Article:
Scotland's failure in the qualifying campaign brought an inevitable period of introspection, but the preparations of the rest of the home nations for the finals, alongside two friendly matches in which Gordon Strachan's national team failed to register a shot on target, have exacerbated the reproachful mood.
Yet domestic football has found resilience within reach, since the arrival of Brendan Rodgers at Celtic created queues of supporters seeking season tickets on Monday. Rangers, too, are confident of selling more season tickets than ever, with 33,000 fans having renewed before last Friday's deadline.
Hearts are on course to repeat last year's feat of selling all of their season tickets and essentially filling Tynecastle's home attendance for every league game. Aberdeen will hope that consecutive second-place finishes will enhance the sense of progress being made under Derek McInnes and attract significant crowds.
Across the top flight, there are reasons for fans to be optimistic, although attention is inevitably drawn to the high-profile arrivals in Glasgow. Rodgers was in charge of Liverpool 12 months ago and his appointment as Ronny Deila's successor has enthused a Celtic support that has diminished in recent seasons.
Rangers promotion to the top flight, and with it the anticipation of an additional presence in the title race along with the Old Firm rivalry, has also had a positive impact. The signings of Joey Barton, in particular, and Jordan Rossiter have bolstered the mood of Rangers fans and, like Rodgers, also brought additional attention to the Premiership.
The contrast to the mood towards the national team is stark. Strachan chose to play friendlies against Italy and France in the hope that his players would benefit from the challenge of facing elite sides.
In reality, the games were chastening because they only exacerbated the sense that Scotland are bereft. Strachan himself has consistently pointed out that the squad lacks a world-class figure, although the same might be said of Romania, Albania, Northern Ireland, Republic of Ireland, Iceland, Austria and Hungary - all countries who are competing in France this summer.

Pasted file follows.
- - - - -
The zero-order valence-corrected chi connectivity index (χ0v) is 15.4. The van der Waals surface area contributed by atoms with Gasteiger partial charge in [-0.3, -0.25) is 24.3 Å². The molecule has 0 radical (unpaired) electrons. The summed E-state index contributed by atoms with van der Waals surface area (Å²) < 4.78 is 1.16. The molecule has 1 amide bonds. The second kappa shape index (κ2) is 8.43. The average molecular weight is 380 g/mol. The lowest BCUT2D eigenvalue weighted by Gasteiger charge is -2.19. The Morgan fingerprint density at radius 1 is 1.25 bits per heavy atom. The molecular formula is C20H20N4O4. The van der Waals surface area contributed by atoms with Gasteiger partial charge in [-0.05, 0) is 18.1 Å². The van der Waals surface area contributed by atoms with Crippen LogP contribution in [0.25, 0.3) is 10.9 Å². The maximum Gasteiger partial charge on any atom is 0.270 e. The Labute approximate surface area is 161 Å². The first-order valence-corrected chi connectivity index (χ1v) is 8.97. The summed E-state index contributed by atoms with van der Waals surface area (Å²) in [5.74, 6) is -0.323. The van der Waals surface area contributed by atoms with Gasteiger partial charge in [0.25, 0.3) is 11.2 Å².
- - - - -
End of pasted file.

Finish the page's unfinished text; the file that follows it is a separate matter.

There is a clutter of issues to contend with. Strachan's remark is a valid observation but not a reason why the national team failed to qualify.
Displays improved initially under his stewardship, but there was a critical failure of performance against the Republic of Ireland in Dublin and Georgia in Tbilisi.
Strachan has pointed to players being scared in possession, and there is a distinct lack of central defensive options, but progress can still be achieved through unity and teamwork. Excuses will seem an inappropriate response to a poor start to the World Cup qualifying campaign next season, not least because failure has become the default expectation.
There are deeper concerns, though, since Scotland continues to fail to produce players capable of performing at the very highest level.
Darren Fletcher, James Morrison, Matt Ritchie, Ikechi Anya and James McArthur are the only regular squad members currently playing for clubs who finished above the relegation places in the English Premier League and only the latter is the product of a Scottish club's youth development set-up.
Anomalies exist, since Ross McCormack and Jordan Rhodes have commanded multi-million pound transfer fees in recent seasons. They are, in part, a result of the over-inflated finances of the Championship in England, but Steven Naismith, Alan Hutton, Craig Gordon and Steven Fletcher have also all moved for significant transfer fees during their careers.
Talent exists, but there are legitimate concerns about the development of players in Scotland. The Pro Youth set-up has delivered academy structures that have vastly increased the intake of young players without a proportionate increase in producing top-class players.
The number and ability of youth coaches, pathways to regular first-team football, athletic development (encompassing strength and conditioning and nutrition) and training routines that fail to sufficiently challenge players' improvisation and game intelligence are all factors.
Reviews have become commonplace - Scottish FA performance director Brian McClair's latest recommendations are now being considered by the clubs - but none have had the far-reaching impact and results of the likes undertaken by the German and Icelandic FA in recent decades.
Both those nations implemented coherent, national strategies that suited their needs and circumstances and, crucially, were monitored and delivered tangible results. Scottish football is still wrestling with the issues, even while the domestic game feels in a period of resurgence.